The United Nations Children’s Fund (UNICEF) and the World Health Organization (WHO) are stepping up their efforts to contain cholera in Malawi and are calling for additional funds and support

The cholera outbreak, initially confined to the southern part of the country, has now spread to the northern and central regions of Malawi. To date, 1,483 cases and 58 deaths have been recorded with a fatality rate of 3.9%[1]. This is of great concern as cases continue to rise outside traditional red-light districts, affecting lakeside communities and overcrowded urban areas with insufficient water and sanitation facilities.

In response to this evolving situation, the United Nations Children’s Fund (UNICEF) and the World Health Organization (WHO) have intensified their ongoing activities to support the Government of Malawi in containing and preventing the spread of this preventable disease to more districts.

Despite continued efforts in the national response to the cholera outbreak and the need to scale up efforts, significant gaps exist. This includes the urgent need to strengthen the surveillance system for early detection and management; improve the quality of case management in cholera treatment units; provide essential supplies needed for cholera case management and water treatment, personal hygiene and water storage at the household level; increase timely community engagement and dissemination of communications on cholera prevention and positive hygiene practices.

UNICEF and WHO are therefore appealing to partners and donors for additional funding and support to address these challenges and enable them to better support the government in its efforts to contain the outbreak.

“Every death from cholera can be prevented with the tools we have today. WHO will continue to support the Ministry of Health in implementing immediate and long-term cholera control measures, intervention and prevention. The additional support will help ensure that lives continue to be saved, and a resilient health system is maintained during and beyond the current outbreak,” the WHO Representative said in the country, Dr. Neema Rusibamayila Kimambo.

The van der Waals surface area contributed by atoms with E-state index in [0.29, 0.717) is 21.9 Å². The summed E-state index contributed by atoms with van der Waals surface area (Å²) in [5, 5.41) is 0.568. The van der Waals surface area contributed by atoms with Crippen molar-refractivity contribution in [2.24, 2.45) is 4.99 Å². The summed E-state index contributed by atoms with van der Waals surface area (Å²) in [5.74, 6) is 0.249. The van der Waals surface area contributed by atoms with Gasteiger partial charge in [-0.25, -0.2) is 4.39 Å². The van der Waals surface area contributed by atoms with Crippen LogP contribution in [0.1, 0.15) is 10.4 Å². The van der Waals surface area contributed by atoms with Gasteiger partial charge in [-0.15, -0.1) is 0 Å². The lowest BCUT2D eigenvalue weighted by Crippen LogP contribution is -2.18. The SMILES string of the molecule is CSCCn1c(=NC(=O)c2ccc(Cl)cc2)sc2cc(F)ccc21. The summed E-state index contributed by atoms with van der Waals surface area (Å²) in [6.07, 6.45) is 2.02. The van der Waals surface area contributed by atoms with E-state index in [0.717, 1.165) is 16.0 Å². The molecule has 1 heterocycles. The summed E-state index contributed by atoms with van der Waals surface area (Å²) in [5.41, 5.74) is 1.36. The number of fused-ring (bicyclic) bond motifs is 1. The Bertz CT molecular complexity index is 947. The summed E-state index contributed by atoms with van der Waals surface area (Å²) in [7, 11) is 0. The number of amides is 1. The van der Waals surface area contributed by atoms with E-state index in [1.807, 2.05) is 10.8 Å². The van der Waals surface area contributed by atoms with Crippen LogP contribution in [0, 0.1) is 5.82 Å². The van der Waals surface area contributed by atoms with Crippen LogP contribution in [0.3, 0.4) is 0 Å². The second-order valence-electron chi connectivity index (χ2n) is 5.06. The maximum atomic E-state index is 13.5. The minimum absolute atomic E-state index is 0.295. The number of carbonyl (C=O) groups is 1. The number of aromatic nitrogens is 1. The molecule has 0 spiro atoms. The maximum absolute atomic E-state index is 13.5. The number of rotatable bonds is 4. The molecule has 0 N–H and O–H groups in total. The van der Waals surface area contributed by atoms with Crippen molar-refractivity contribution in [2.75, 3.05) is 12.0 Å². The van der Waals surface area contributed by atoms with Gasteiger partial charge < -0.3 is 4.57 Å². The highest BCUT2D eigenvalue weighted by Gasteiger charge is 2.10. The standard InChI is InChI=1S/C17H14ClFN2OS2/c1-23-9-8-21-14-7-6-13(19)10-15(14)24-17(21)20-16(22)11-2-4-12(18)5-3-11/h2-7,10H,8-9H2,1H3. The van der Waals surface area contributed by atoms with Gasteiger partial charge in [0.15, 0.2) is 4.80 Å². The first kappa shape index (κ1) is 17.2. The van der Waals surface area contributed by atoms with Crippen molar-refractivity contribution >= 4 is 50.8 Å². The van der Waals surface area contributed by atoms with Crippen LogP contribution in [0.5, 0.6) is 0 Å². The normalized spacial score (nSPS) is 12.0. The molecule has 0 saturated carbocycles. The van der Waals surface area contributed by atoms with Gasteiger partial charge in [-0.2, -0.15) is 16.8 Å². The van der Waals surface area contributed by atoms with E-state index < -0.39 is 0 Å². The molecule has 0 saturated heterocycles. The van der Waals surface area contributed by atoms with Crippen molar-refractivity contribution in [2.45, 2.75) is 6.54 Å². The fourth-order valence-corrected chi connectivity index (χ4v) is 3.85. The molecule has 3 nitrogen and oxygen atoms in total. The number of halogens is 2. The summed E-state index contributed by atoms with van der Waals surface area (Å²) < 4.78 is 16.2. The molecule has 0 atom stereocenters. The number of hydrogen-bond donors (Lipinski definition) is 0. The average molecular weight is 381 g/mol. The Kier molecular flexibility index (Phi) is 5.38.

“The impact of the wider outbreak will overwhelm the country’s already overstretched public health services and healthcare delivery systems, so we must act now. The good news is that we know the solutions. We are on the ground to provide humanitarian services in the affected districts, but we need more support to scale up our response. This will make a big difference for thousands of children and their families who are at risk of contracting this preventable disease. UNICEF remains fully committed to working closely with the government and partners in our collective response to the outbreak,” said UNICEF Representative in Malawi, Rudolf Schwenk.

Since the declaration of a cholera outbreak in March 2022, UNICEF and WHO have worked closely with the Ministry of Health, Ministry of Water and Sanitation, district authorities, health centres, partners and community members to develop a response plan and coordinate the response. ensure the delivery of essential supplies and services to families and communities in cholera-affected districts in Malawi.

Distributed by APO Group on behalf of the World Health Organization (WHO) – Malawi.

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